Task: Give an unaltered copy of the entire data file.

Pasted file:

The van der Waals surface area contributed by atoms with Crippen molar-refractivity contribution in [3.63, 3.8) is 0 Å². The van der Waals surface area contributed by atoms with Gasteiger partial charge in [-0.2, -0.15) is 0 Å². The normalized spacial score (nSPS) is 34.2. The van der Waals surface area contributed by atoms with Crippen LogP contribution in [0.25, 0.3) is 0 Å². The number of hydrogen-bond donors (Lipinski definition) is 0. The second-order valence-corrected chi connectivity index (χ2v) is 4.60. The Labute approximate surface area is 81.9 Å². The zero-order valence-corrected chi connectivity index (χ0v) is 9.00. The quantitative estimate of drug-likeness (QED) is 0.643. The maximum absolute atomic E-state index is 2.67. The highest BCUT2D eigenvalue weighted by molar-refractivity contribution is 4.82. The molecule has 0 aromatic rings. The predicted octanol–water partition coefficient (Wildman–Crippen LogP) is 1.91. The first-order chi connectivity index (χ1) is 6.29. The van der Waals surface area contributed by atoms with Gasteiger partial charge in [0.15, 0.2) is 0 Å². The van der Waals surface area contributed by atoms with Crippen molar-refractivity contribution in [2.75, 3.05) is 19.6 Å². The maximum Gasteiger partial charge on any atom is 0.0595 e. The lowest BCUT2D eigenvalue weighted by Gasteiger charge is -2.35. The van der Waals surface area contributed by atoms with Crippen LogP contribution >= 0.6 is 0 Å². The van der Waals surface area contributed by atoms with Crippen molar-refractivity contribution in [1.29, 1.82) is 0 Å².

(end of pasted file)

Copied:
The van der Waals surface area contributed by atoms with Crippen molar-refractivity contribution in [3.63, 3.8) is 0 Å². The van der Waals surface area contributed by atoms with Gasteiger partial charge in [-0.2, -0.15) is 0 Å². The normalized spacial score (nSPS) is 34.2. The van der Waals surface area contributed by atoms with Crippen LogP contribution in [0.25, 0.3) is 0 Å². The number of hydrogen-bond donors (Lipinski definition) is 0. The second-order valence-corrected chi connectivity index (χ2v) is 4.60. The Labute approximate surface area is 81.9 Å². The zero-order valence-corrected chi connectivity index (χ0v) is 9.00. The quantitative estimate of drug-likeness (QED) is 0.643. The maximum absolute atomic E-state index is 2.67. The highest BCUT2D eigenvalue weighted by molar-refractivity contribution is 4.82. The molecule has 0 aromatic rings. The predicted octanol–water partition coefficient (Wildman–Crippen LogP) is 1.91. The first-order chi connectivity index (χ1) is 6.29. The van der Waals surface area contributed by atoms with Gasteiger partial charge in [0.15, 0.2) is 0 Å². The van der Waals surface area contributed by atoms with Crippen molar-refractivity contribution in [2.75, 3.05) is 19.6 Å². The maximum Gasteiger partial charge on any atom is 0.0595 e. The lowest BCUT2D eigenvalue weighted by Gasteiger charge is -2.35. The van der Waals surface area contributed by atoms with Crippen LogP contribution >= 0.6 is 0 Å². The van der Waals surface area contributed by atoms with Crippen molar-refractivity contribution in [1.29, 1.82) is 0 Å².